dfp_header_hidden_string

Get our free email newsletter with just one click

Dinner at Eight review at National Opera House, Wexford – ‘snappily delivered’

The cast of Dinner at Eight at National Opera House, Wexford. Photo: Clive Barda
by -

During his tenure Wexford’s artistic director David Agler has made a feature of American operas, with somewhat mixed results. The latest is the work of 80-year-old William Bolcom, receiving its European premiere at this year’s event.

Dinner at Eight derives from a 1932 play by George S Kaufman and Edna Ferber, quickly turned into a much admired Hollywood movie directed by George Cukor. Set during the Depression, the storyline shows members of New York’s upper crust themselves suffering problems either financial, amatory, or career or health based, not quite all of them surviving to attend socialite Millicent Jordan’s dinner party – itself fraught with disaster in its preparation, and which is just about to begin when the curtain falls at the end of the piece.

Mark Campbell’s surefooted libretto sticks closely to its source and is skilful in identifying the characters and clarifying the twists and turns of the wryly comic narrative.

Despite its technical assurance – every word cuts through his light and effective scoring –Bolcom’s score is disappointing. Beyond its clever use of parody, pastiche, and the odd knowing quotation, it remains largely unmemorable, its lack of musical substance leaving one to wonder whether the material might have been better left as it was, rather than having music grafted onto it.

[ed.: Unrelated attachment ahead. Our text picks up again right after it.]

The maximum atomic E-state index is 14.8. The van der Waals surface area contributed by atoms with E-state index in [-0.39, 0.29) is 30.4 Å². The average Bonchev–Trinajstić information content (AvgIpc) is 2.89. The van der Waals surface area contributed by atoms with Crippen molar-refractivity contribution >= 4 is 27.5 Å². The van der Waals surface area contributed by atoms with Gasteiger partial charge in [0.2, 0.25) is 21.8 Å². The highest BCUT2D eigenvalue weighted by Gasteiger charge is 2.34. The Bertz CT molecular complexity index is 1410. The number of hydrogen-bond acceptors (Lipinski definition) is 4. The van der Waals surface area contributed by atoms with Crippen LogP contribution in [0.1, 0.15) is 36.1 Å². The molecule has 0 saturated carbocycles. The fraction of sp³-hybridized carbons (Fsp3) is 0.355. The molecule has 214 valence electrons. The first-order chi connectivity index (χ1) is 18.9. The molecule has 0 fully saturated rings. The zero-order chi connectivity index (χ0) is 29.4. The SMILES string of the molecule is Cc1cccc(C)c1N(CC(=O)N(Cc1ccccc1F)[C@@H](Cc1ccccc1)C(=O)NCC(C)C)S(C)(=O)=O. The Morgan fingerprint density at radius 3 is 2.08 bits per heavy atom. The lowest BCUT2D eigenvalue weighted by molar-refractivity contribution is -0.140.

But Tomer Zvulun’s stylish production with smart and sassy period designs by Alexander Dodge and Victoria Tzykun show it to its best advantage in a staging unveiled at the work’s premiere in Minnesota last year.

Members of a uniformly strong ensemble, outstanding are Mary Dunleavy as harassed hostess Millicent Jordan, Stephen Powell as her ailing husband, Brenda Harris as larger-than-life actress Carlotta Vance and Susannah Biller in the (in the movie) Jean Harlow role of Kitty Pickard. Agler himself conducts a spic and span performance.

We need your help…

When you subscribe to The Stage, you’re investing in our journalism. And our journalism is invested in supporting theatre and the performing arts.

The Stage is a family business, operated by the same family since we were founded in 1880. We do not receive government funding. We are not owned by a large corporation. Our editorial is not dictated by ticket sales.

We are fully independent, but this means we rely on revenue from readers to survive.

Help us continue to report on great work across the UK, champion new talent and keep up our investigative journalism that holds the powerful to account. Your subscription helps ensure our journalism can continue.

Subscribers to The Stage get 10% off The Stage Tickets’ price
Verdict
Snappily delivered production of William Bolcom’s recent opera that lacks real musical substance
^